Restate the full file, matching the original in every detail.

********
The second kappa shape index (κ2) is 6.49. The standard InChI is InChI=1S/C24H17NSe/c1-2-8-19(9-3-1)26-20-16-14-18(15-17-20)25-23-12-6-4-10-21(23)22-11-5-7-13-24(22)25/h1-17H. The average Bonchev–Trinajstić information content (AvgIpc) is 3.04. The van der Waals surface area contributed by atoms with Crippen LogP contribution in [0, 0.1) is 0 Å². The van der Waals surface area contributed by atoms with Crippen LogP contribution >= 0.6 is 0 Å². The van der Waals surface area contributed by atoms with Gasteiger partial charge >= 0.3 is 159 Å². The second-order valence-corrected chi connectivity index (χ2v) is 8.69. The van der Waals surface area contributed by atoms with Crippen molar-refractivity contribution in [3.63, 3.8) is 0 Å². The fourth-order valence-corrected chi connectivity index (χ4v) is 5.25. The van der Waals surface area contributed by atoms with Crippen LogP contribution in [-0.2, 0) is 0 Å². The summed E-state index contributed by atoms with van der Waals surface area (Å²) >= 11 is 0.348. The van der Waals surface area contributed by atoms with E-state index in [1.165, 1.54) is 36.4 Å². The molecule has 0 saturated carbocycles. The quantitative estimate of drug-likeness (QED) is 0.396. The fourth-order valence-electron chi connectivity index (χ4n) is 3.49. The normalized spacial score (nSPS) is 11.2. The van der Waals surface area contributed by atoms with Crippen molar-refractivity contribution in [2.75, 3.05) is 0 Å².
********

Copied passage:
The second kappa shape index (κ2) is 6.49. The standard InChI is InChI=1S/C24H17NSe/c1-2-8-19(9-3-1)26-20-16-14-18(15-17-20)25-23-12-6-4-10-21(23)22-11-5-7-13-24(22)25/h1-17H. The average Bonchev–Trinajstić information content (AvgIpc) is 3.04. The van der Waals surface area contributed by atoms with Crippen LogP contribution in [0, 0.1) is 0 Å². The van der Waals surface area contributed by atoms with Crippen LogP contribution >= 0.6 is 0 Å². The van der Waals surface area contributed by atoms with Gasteiger partial charge >= 0.3 is 159 Å². The second-order valence-corrected chi connectivity index (χ2v) is 8.69. The van der Waals surface area contributed by atoms with Crippen molar-refractivity contribution in [3.63, 3.8) is 0 Å². The fourth-order valence-corrected chi connectivity index (χ4v) is 5.25. The van der Waals surface area contributed by atoms with Crippen LogP contribution in [-0.2, 0) is 0 Å². The summed E-state index contributed by atoms with van der Waals surface area (Å²) >= 11 is 0.348. The van der Waals surface area contributed by atoms with E-state index in [1.165, 1.54) is 36.4 Å². The molecule has 0 saturated carbocycles. The quantitative estimate of drug-likeness (QED) is 0.396. The fourth-order valence-electron chi connectivity index (χ4n) is 3.49. The normalized spacial score (nSPS) is 11.2. The van der Waals surface area contributed by atoms with Crippen molar-refractivity contribution in [2.75, 3.05) is 0 Å².